Research Highlights

Predicted particle could reconcile Higgs with standard model

Published online 11 September 2013

Zeeya Merali

Since signs that the Higgs boson had been detected at the Large Hadron Collider (LHC) last year, there has been difficulty reconciling some of its properties with the predictions of the standard model of particle physics.

Now, physicists at the Centre for Theoretical Physics at Egypt's Zewail City for Science and Technology, including Shaaban Khalil who was also on one of the teams at the LHC, have shown that a modified version of the standard model could explain these anomalies, publishing their work in the journal Nuclear Physics B1.

The existence of the Higgs boson is needed to explain how other elementary particles obtain their mass. Particle physicists know that the Higgs can decay into a variety of different particles — for instance, breaking down to produce two photons. By looking for these decay products, physicists have been able to confirm that the Higgs was created during the high energy particle collisions at the LHC. But they have also discovered that the Higgs decays into two photons 1.5 times more often than the standard model predicts.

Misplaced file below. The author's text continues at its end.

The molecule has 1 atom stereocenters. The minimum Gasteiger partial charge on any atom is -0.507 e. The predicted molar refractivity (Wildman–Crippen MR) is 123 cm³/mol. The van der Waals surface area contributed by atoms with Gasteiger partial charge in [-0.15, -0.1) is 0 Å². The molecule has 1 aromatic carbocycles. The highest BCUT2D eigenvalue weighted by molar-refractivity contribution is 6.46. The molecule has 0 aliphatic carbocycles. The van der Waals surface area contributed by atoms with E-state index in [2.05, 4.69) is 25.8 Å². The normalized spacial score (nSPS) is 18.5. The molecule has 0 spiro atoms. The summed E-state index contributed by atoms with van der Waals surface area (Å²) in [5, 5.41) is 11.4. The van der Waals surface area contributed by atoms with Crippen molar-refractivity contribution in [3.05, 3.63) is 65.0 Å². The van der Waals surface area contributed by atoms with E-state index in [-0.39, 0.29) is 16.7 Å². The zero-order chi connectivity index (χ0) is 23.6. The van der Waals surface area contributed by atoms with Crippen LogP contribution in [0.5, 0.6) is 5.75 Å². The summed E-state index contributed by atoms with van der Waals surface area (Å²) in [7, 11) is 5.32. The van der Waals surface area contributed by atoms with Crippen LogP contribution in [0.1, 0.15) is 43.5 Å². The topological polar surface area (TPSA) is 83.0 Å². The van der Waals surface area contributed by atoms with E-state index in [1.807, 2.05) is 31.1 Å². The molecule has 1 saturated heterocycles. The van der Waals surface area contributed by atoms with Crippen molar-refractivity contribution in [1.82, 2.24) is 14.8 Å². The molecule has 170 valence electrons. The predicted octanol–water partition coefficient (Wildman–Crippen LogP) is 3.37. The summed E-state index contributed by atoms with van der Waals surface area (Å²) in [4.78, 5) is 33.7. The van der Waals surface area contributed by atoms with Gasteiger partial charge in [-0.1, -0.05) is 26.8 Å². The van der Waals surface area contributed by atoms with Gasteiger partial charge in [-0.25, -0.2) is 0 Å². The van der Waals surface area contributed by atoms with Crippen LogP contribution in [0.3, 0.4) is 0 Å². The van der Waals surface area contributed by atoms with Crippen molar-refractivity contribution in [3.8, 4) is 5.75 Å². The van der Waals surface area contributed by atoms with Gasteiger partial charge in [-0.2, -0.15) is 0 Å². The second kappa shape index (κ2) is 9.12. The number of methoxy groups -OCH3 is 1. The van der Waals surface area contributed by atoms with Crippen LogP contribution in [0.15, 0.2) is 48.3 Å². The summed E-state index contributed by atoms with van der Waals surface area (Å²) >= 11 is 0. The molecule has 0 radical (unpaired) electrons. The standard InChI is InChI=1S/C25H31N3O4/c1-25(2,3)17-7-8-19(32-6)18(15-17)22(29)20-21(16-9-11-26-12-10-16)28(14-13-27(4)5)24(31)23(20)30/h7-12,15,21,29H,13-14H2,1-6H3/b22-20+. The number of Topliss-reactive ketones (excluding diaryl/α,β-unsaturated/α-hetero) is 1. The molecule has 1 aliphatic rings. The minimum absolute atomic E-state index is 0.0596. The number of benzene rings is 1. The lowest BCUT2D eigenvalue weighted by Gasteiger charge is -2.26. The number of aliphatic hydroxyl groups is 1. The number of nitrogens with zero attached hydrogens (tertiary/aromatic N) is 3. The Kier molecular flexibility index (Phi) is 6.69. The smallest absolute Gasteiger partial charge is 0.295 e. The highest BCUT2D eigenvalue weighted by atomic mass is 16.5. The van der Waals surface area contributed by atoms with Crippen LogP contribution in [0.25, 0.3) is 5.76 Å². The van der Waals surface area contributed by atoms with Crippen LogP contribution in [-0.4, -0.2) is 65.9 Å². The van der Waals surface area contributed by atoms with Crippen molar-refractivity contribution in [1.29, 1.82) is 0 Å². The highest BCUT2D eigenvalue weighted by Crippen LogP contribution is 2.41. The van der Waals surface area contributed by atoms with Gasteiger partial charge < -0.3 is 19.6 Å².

To explain this mismatch, particle physicists Khalil and Safinaz Salem investigated the predictions of an extension to the standard model called the " SU(5) model with 45H-plet" (refs. 2, 3). Their analysis shows that this model contains a new particle called an "octet scalar", which affects the rate with which the Higgs decays into two photons.

"These particles play a crucial role in the decay of the Higgs boson," says Khalil. "Hence, one can account for the new results."

The model also predicts that four other heavier Higgs-like particles exist. The researchers at the LHC are now searching for evidence of extra Higgs particles, which could eventually confirm the theory.


  1. Khalil, S. & Salem, S., Nuclear Physics B, in press (2013). doi:10.1016/j.nuclphysb.2013.08.016
  2. Georgi, H. & Glashow, S., Physical Review Letters 32: 438 (1974).
  3. Georgi, H. & Jarlskog, C., Phys. Lett. B 86, 297 (1979).